Jhe fleshy leaves of sea purslane brush our ankles as we pass a wooden cabin and follow the path, through the salt pans, to the jetty at Alresford Creek, a waterside hamlet nestled in the edge of the Essex coast near Colchester. An oystercatcher guards the entrance to the broken down pier, its antlers slowly melting into the mudflats. On the other bank, a lapwing tumbles over the marshes and a nightingale sings in the maquis. Even on this beautiful spring day, it’s easy to see why Alresford Creek was chosen for the filming of The Essex Serpent, a new Apple TV series starring Tom Hiddleston and Claire Danes, based on Sarah Perry’s bestselling book . This place seems isolated, cut off from the outside world. In 1893, when the story is set, tales of snakes snaking through broken ship timbers and sucking teenagers into slime must have seemed more real to villagers than news of scientific discoveries from distant towns.
Later that day, my mum and I set out from Hythe Quay in Maldon to explore the scenery aboard the Thistle, a Thames barge built in the 1890s. The quay is a forest of masts, towering above the many moored barges to the side. The rigging hangs like cobwebs above us. Many scenes from The Essex Serpent were filmed on the quayside, with locals acting as deckhands and dockworkers. As the Thistle heads into the Blackwater Estuary, the three little boys sitting next to us kick into high gear. Their mother confesses that they had been hesitant to leave the house that morning, but now they are busy sniffing the sails for a hint of fish oil used by sailors for waterproofing, and listening enthusiastically to the stories smugglers and dead men found floating. at Death Creek.
The skies are pebbly with high clouds, skeins of brant geese descend on the mudflats, and the terracotta sails of other barges draw the eye upward into these plains. Lunch arrives, a seafood platter of prawns and smoked salmon pate, prepared at the nearby Maldon Smokehouse. I drink Wilde Samphire gin with a touch of sea salt and rosemary slivers floating on it. It’s a moment of connection as I get a taste of the land we walk through.
We circle around Osea Island, once a temperance colony established by the brewer’s son, Frederick Charrington. He had a revelation after trying to save a woman beaten by her drunken husband outside one of the family’s pubs. Unfortunately, the locals didn’t quite share his vision and set up a lucrative business of transporting contraband liquor to inmates who were supposed to dry up. Today, the island is a luxury retreat that still presents itself as a place to escape a troubled world.
Back on dry land, we head to our hotel, the Blue Boar in Maldon, a 600-year-old inn that features in the Apple TV series. To create a Victorian feel, the road outside was covered in dirt and packing crates were used to conceal modern street furniture. Inside, it’s easy to feel transported to another era. Portraits of noblemen in frock coats hang on the oak-panelled walls, and armor guards the doors. The bedrooms have chandeliers and wardrobes in which you could travel to Narnia.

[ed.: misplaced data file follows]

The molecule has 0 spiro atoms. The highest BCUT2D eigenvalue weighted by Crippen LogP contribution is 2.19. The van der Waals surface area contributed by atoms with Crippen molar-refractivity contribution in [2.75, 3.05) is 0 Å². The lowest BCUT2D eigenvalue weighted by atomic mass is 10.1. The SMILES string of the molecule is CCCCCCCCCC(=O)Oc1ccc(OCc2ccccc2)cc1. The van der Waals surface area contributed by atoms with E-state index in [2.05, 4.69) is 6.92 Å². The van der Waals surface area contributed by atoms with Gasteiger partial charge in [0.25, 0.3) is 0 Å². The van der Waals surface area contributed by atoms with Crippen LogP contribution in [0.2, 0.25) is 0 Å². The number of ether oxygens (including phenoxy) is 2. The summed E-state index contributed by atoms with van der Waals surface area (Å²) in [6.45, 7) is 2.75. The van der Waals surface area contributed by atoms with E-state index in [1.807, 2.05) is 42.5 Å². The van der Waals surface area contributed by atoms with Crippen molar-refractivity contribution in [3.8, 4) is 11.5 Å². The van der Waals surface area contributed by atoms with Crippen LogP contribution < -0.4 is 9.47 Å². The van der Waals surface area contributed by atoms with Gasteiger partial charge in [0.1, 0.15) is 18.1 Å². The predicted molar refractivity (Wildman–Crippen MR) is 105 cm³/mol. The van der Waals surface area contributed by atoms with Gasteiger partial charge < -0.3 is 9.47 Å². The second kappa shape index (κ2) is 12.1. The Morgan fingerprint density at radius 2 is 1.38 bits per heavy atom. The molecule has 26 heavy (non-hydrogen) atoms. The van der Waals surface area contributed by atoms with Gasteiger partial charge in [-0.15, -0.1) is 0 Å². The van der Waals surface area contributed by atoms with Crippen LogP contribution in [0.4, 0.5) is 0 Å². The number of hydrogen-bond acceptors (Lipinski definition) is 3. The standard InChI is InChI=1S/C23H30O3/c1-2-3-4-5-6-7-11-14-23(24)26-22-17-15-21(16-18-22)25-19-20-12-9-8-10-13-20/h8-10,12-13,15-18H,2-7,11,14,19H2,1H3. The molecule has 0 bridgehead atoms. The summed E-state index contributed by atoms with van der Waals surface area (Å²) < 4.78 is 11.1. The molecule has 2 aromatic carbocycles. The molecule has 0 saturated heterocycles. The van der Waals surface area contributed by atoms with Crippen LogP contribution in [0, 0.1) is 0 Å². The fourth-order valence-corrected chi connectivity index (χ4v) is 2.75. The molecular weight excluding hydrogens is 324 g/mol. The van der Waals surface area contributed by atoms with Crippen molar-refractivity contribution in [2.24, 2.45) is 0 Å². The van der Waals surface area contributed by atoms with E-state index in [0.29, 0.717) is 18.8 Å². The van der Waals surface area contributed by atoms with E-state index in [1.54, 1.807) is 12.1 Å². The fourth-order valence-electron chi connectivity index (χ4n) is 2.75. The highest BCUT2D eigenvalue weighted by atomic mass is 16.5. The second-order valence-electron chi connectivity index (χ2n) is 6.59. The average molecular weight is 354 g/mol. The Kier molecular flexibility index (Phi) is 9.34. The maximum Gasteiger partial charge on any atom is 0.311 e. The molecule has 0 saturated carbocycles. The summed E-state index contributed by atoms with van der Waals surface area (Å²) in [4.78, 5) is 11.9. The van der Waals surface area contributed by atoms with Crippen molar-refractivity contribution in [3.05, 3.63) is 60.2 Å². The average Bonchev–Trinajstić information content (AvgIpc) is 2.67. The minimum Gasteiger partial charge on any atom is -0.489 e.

The next morning we drive through spring-coloured lanes to Mersea Island. Cudmore Grove Beach is popular with families enjoying a moment of sunshine. We are here to look for fossils in the cliffs, in imitation of Cora Seaborne, the heroine of Perry’s book. In the story, Seaborne becomes enthralled with tales of a recent earthquake which is rumored to have awakened the Essex Serpent. In fact, an earthquake, one of the most devastating ever recorded in Britain, rocked the Essex coast in 1884 and 300,000-year-old fossils, including hippopotamus bones, were discovered along these coasts.
Sand swallows graze our heads as I search the cliffs, searching the pebbles at their base alongside teenagers looking, with more hope than luck, for shark teeth. Shortly after, I find a pebble with a dark stain embedded in it. Turns out, fossil hunting is easy – much harder figuring out what you’ve found.
“I think it’s a crustacean,” said one of the teenagers, encouragingly.
I think he’s just nice.
My mother uses a different technique. She lies on the beach, sifting sand between her fingers and humming fossil poetry in hopes of charming an ammonite in her palm. I don’t blame her; after all, the beach looks almost tropical… the trees are falling to the shore and the children pass by with armfuls of oyster shells.
We leave for lunch at the Osea View Cafe Bar in Heybridge Basin, which overlooks the river to Northey Island. My mother loves cream tea with Tiptree strawberry jam, produced for over 150 years in the local factory.
The tide rises as we arrive in Tollesbury, our final destination. This shipyard and marina, located in the middle of the salt marshes, created another atmospheric backdrop for the series. Through the workshop doors I see roof beams hanging from tools and tanned men wiping things down with oily rags. We have ice cream at the Loft Tearoom and we walk along the sea wall. The white-planked sailmakers seem poised to float with the rising tide. Two boys shrimp fishing from the decks of a blue cornflower houseboat; the hot air is honey scented with hawthorn flower; gulls turn and dive to fish. Today the marshes are benign. On a different day, in a different light, I can see that this land might hold secrets amid the meandering streams. As we drive back to town, I hear of porpoises swimming at the mouth of the Blackwater. Perhaps in that faraway haven on the Essex coast, the serpent has returned.
Blue Boar accommodation (doubles from £95) and Blackwater River cruise (from £30) were provided by Visit Essex